This article first appeared in the Winter issue of The Record.
Research shows that customers aren’t downloading half as many apps as they used to. They’re becoming more picky about the apps they want on their phones and tablets. Some say they’re experiencing a phenomenon called ‘app fatigue’ – they’re getting tired of continually updating apps, learning different UX and navigation principles, or remembering passwords.
There’s a theory – popularised by a book, a talk at the South by SouthWest conference, and the hashtag #NoUI – which says the best user interface is, simply, no user interface. #NoUI tries to address the issue of app fatigue.
Craig Heckrath, head of products at Intervate, explains that, “in the spirit of #NoUI, many of us are enchanted by the idea of a more natural, more human interface that could replace the small rectangle of smartphone glass which seems to continually demand our attention. And it’s for this reason that the idea of chatbots holds such universal appeal: verbal language is perhaps the most natural, most human way of communicating.”
Just think of the apps that are most often used. For most people, chat messaging apps like Whatsapp, Facebook Messenger and WeChat reign supreme. Many analysts predict that these platforms will develop into whole new ecosystems of services – the likes of e-commerce, payments, personal concierge, gaming and more.
Intervate head Peter Reid notes that chatbots in the workplace perfectly combine the popularity of messaging as an interface, with rapid advancements in the field of artificial intelligence. “Chatbots are often hailed as the end of call centre frustrations – no more waiting on the line, being transferred to other agents, or getting cut off. Instead, customers can chat at any time of the day or night with intelligent bots that can interpret different languages, and provide useful responses,” he explains.
For the organisation, chatbots can be used to automate certain repetitive tasks and common queries – such as IT helpdesks resetting users’ passwords, for instance. It’s a way to automate low-value activities, and redeploy the human staff to focus on more strategic work.
But these are the grand promises of chatbots. So far, the early examples of bots are fairly limited in their scope, and can become quite frustrating if users try to perform more complex tasks – above and beyond what the chatbot has been specifically ‘trained’ to do.
The coming months and years will see businesses becoming more realistic with the way they implement chatbots into the organisation, notes Heckrath. “The focus will be on integrating the chatbot channel into the core systems and data repositories of the organisation,” he says. “Those that try to become too ambitious too early will probably struggle to get their chatbot programmes off the ground. To increase the chance of success, we advocate a five-step process to getting started on your chatbot journey.”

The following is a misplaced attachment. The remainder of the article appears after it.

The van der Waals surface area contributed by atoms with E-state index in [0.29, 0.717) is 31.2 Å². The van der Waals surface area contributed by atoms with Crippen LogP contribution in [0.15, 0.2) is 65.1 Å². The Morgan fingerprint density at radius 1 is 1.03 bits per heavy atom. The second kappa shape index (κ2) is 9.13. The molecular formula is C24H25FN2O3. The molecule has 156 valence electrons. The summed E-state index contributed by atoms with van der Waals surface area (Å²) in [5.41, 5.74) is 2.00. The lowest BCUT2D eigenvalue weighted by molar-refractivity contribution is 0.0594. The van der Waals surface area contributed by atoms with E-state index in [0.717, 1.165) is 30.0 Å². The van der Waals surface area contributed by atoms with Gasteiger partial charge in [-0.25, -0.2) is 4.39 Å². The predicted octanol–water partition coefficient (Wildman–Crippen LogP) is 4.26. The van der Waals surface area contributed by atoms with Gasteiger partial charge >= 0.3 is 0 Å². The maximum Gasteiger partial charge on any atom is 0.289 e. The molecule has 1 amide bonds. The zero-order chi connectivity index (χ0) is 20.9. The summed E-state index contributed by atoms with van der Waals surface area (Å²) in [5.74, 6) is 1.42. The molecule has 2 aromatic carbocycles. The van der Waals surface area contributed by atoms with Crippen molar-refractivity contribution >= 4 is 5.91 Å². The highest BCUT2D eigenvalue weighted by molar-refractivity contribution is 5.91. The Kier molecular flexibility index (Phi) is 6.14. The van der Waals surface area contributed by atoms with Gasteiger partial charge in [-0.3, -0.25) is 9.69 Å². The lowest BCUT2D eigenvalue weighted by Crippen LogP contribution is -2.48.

1. Codify common queries and commonly-used information sources that could be used by a chatbot to offer immediate value to users. Look at repetitive tasks that are easy to automate and to surface in the chat format.
2. Begin with a few limited channels – for some organisations, this may be Skype for Business, or a web chat window. You don’t have to give your bot a presence of every possible channel immediately.
3. Monitor the early conversations at a very granular level of detail, use those learnings to understand user sentiment and frustrations, and adapt the bot as quickly as possible.
4. Allow your chatbot to “fail gracefully” – if it doesn’t know the answer to a question, allow it to become a simple digital assistant, which helps to patch the user through to a call centre, or direct them to a support e-mail address, or escalate to a particular individual.
5. Don’t oversell the technology to your stakeholders or your users. Don’t try to pretend that your bot is a warm-bodied human being. It’s important to set the users’ expectations up-front. Generally, people are quite forgiving if your bot has an open and honest personality.
By getting started early on a chatbot journey, companies will be perfectly poised to benefit from the huge strides that developers are making in refining natural language processing, enhancing the sophistication of artificial intelligence, and creating ecosystems where specialist bots can communicate and hand over to other bots of a different specialisation.
“We’ll start moving into the realm of predictive algorithms – where the chatbot can start initiating the conversation with the user, based on predictions about what the users will need,” Reid adds. “This has the potential to dramatically enhance customer service and satisfaction levels. In time, your chatbot will be able to synthesise and crowdsource information from a vast number of information services to provide the best possible engagement with users.
“From there, the future is unknown. In much the same way that we could not have predicted the rise of apps like Uber and AirBNB a decade ago, it’s virtually impossible to imagine the new opportunities that chatbots will create in the future. Perhaps we’ll see entirely new businesses growing out of the chatbot revolution?”
Heckrath concludes: “Whatever the future holds, chatbots will play a role. There’s never been a better time to explore how your chatbot could help spur your company’s digital evolution.”